At 0947 GMT on 10 January 2014 a Falcon 9v1.1 was launched successfully from the Cape Canaveral Air Station, in Florida, USA. On board was the Dragon CRS-5 freighter spacecraft carrying 2,400kg of vital supplies and experiments to the International Space Station (ISS). The supplies were especially needed after the Antares 130 launch carrying a Cygnus cargo craft to the ISS in December ended in explosive failure.
Also aboard the Falcon 9 launch were four cubesats: the Brazilian AESP 14 1U cubesat craft which is being used to examine plasma clouds, PlanetLabs’ Flock 1E-01 and 1E-02 3u cubesat Earth observation satellites launched as a partial replacement for those lost in the Antares 130 explosion.
The main interest in the launch, however, was that it was the first full attempt to land the Falcon 9 rocket’s reusable first stage onto a landing pad 360km downrange in the Atlantic Ocean. In the event, while this part of the flight went well for most of the approach, even making it to the Autonomous Spaceport Drone Ship floating in the Atlantic Ocean, the landing itself ended in failure as the stage crashed on the side of the barge during a last-ditch attempt to reach the pad.
Elon Musk, head of SpaceX, tweeted after the crash that the aerodynamic control grid fins had run out of hydraulic fluid during the approach. The fins were supposed to give the stage extra control authority as a back up the gimbal steering of breaking engine. A full video of the crash is here: https://www.youtube.com/watch?v=sHtLAz2C68M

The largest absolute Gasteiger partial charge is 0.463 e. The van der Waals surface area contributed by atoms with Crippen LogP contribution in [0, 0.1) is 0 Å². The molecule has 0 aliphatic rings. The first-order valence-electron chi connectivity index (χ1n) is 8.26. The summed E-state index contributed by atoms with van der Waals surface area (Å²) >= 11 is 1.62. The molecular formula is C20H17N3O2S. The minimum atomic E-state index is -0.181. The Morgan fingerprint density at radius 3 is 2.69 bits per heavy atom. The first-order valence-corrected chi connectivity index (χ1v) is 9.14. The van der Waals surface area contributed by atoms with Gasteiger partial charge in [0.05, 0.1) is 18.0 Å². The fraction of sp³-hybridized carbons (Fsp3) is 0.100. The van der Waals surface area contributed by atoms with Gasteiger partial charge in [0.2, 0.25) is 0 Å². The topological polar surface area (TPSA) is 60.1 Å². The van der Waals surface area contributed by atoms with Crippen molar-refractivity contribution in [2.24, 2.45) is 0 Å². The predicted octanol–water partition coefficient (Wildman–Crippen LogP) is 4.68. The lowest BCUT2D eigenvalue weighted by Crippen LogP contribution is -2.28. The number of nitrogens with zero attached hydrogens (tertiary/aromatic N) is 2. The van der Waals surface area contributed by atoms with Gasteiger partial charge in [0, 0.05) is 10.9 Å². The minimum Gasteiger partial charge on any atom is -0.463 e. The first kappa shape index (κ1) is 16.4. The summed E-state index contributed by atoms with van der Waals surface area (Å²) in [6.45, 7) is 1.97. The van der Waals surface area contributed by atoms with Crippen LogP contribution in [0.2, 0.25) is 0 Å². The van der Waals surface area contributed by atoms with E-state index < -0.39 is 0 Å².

While Musk had put the chance of success of this first landing attempt at no more than 50:50, he was pleased that most of the attempt had worked well. “Close, but no cigar this time,” was his pithy remark after the landing failure. The date of the next landing attempt has not been set but Musk has noted that 50% more hydraulic fluid will be used for the control vanes.
The recently divorced Musk has now stopped development of an all reusable Falcon 9, noting that making a practical reusable upper stage would be much harder to achieve given the mass of a thermal protection system. Instead, SpaceX has elected to concentrate its spare resources on its new SpaceX Heavy launch vehicle, due to be launched later this year, and on the development of a new much larger launch vehicle to support the firm’s “Mars Colonial Transporter” to land mankind on Mars.
Comment by David Todd: Just to reach the landing deck is an achievement and one that bodes well for future successful landings.
CORRECTION: The Brazilian technology test cubesat SERPENS was not on this flight and has been removed from the report.